30. 30. ACEM ASM 2010 Plasminoge n activator Plasmin Plasminoge n Blockade Blockade Tranexamic AcidTranexamic Acid Tranexamic AcidTranexamic Acid Fibrinolysis
  31. 31. The StudyThe Study  Prospective double blind  274 hospitals  40 countries  n=20211  Tranexamic (n=10 060) acid vs placebo (10115)  1 g over 10 minutes then 1 g over 8 hours  Primary outcome: in hospital four week mortality
  32. 32. Tranexamic AcidTranexamic Acid
  33. 33. Tranexamic AcidTranexamic Acid
  34. 34. But............But............  Entrance criteria soft (HR>110 bpm, SBP<90 mmHg)  70% of patients SBP > 90 mmHg  Only 16% of patients SBP <75 mmHg  No reduction in blood transfusion observed  Median no. of RBC units transfused = 3 in both groups  Needs to be given within three hours of injury
  35. 35. Arch Surg. 2012;147(2):113-119. 2011 Study profi le illustrating the overall cohort and study groups. MATTERs
  36. 36. Arch Surg. 2012;147(2):113-119.2011 MATTERs
  37. 37. From: Military Application of Tranexamic Acid in Trauma Emergency Resuscitation (MATTERs) Study Arch Surg. 2012;147(2):113-119. Percentage of patients with hypocoagulopathy on admission to the emergency department (ED) and then the intensive care unit (ICU) following the initial operation. Coagulation data were available for 462 patients in the overall cohort and 155 patients in the groups that received massive transfusion. TXA indicates tranexamic acid. * P < .05. MATTERs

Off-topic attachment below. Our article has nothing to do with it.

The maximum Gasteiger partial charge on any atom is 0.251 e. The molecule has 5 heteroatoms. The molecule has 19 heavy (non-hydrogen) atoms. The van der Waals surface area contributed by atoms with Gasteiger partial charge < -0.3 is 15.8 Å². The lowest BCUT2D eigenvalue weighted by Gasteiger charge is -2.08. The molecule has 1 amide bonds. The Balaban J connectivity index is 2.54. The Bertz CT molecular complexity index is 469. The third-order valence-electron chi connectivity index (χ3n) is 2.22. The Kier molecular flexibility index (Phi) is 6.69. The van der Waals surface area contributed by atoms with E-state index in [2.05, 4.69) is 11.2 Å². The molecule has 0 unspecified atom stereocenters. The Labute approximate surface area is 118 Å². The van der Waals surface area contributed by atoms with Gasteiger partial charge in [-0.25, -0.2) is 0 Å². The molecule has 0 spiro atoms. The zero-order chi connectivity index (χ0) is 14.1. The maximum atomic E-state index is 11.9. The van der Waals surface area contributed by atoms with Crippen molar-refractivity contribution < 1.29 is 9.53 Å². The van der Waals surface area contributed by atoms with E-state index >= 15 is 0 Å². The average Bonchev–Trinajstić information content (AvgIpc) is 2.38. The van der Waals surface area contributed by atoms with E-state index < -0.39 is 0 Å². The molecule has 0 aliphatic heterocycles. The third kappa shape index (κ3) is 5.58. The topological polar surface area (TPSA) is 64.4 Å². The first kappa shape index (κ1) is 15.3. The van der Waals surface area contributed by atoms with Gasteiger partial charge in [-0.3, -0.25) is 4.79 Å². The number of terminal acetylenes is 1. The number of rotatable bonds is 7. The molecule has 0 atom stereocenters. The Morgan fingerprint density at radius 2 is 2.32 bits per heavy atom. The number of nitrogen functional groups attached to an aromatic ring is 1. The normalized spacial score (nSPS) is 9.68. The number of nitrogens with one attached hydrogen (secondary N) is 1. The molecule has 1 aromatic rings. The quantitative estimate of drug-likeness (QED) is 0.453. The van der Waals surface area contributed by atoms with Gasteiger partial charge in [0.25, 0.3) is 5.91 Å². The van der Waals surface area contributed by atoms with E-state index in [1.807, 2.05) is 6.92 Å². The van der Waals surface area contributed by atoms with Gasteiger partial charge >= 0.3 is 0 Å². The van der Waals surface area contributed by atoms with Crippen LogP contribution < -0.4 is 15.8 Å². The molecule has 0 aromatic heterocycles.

38. 38. Arch Surg. 2012;147(2):113-119. Kaplan-Meier survival curve of the overall cohort, including patients receiving tranexamic acid (TXA) vs no TXA. P = .006, Mantel- Cox log-rank test. MATTERs
  39. 39. From: Military Application of Tranexamic Acid in Trauma Emergency Resuscitation (MATTERs) Study Arch Surg. 2012;147(2):113-119. Kaplan-Meier survival curve of the massive transfusion group receiving tranexamic acid (TXA) or no TXA. P = .004, Mantel-Cox log- rank test. MATTERs
  40. 40. Tranexamic acid safely reduces the risk of death in bleeding trauma patients!
  41. 41. The Old Question of Ratios?The Old Question of Ratios?
  42. 42. Holcomb JB, Wade CE, Michalek JE, Chisholm GB, Zarzabal LA, Schreiber MA, Gonzalez EA, Pomper GJ, Perkins JG, Spinella PC, Williams KL, Park MS. Increased plasma and platelet to red blood cell ratios improves outcome in 466 massively transfused civilian trauma patients. Ann Surg 2008; 248:447-458.